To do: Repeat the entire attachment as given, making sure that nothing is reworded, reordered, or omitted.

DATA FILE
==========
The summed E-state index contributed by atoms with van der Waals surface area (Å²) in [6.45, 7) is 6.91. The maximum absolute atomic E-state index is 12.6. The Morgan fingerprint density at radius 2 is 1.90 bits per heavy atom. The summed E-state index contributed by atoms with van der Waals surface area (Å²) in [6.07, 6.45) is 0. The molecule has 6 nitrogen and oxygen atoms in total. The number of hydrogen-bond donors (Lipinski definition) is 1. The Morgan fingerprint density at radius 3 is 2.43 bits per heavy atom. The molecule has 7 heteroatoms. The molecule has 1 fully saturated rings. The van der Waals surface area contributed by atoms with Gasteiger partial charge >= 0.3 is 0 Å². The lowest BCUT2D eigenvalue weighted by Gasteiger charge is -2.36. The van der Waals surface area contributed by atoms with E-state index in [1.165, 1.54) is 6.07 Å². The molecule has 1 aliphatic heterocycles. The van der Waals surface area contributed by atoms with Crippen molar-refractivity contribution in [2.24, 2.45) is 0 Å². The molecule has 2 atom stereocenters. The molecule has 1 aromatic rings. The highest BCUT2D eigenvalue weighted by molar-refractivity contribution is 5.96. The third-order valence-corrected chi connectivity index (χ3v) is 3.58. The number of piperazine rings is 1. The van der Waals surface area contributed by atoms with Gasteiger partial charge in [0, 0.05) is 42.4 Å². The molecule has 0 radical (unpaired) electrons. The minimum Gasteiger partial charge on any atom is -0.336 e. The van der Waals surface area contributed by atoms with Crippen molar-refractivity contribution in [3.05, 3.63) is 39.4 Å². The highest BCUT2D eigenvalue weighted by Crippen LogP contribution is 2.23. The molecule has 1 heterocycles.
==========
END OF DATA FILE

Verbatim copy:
The summed E-state index contributed by atoms with van der Waals surface area (Å²) in [6.45, 7) is 6.91. The maximum absolute atomic E-state index is 12.6. The Morgan fingerprint density at radius 2 is 1.90 bits per heavy atom. The summed E-state index contributed by atoms with van der Waals surface area (Å²) in [6.07, 6.45) is 0. The molecule has 6 nitrogen and oxygen atoms in total. The number of hydrogen-bond donors (Lipinski definition) is 1. The Morgan fingerprint density at radius 3 is 2.43 bits per heavy atom. The molecule has 7 heteroatoms. The molecule has 1 fully saturated rings. The van der Waals surface area contributed by atoms with Gasteiger partial charge >= 0.3 is 0 Å². The lowest BCUT2D eigenvalue weighted by Gasteiger charge is -2.36. The van der Waals surface area contributed by atoms with E-state index in [1.165, 1.54) is 6.07 Å². The molecule has 1 aliphatic heterocycles. The van der Waals surface area contributed by atoms with Crippen molar-refractivity contribution in [2.24, 2.45) is 0 Å². The molecule has 2 atom stereocenters. The molecule has 1 aromatic rings. The highest BCUT2D eigenvalue weighted by molar-refractivity contribution is 5.96. The third-order valence-corrected chi connectivity index (χ3v) is 3.58. The number of piperazine rings is 1. The van der Waals surface area contributed by atoms with Gasteiger partial charge in [0, 0.05) is 42.4 Å². The molecule has 0 radical (unpaired) electrons. The minimum Gasteiger partial charge on any atom is -0.336 e. The van der Waals surface area contributed by atoms with Crippen molar-refractivity contribution in [3.05, 3.63) is 39.4 Å². The highest BCUT2D eigenvalue weighted by Crippen LogP contribution is 2.23. The molecule has 1 heterocycles.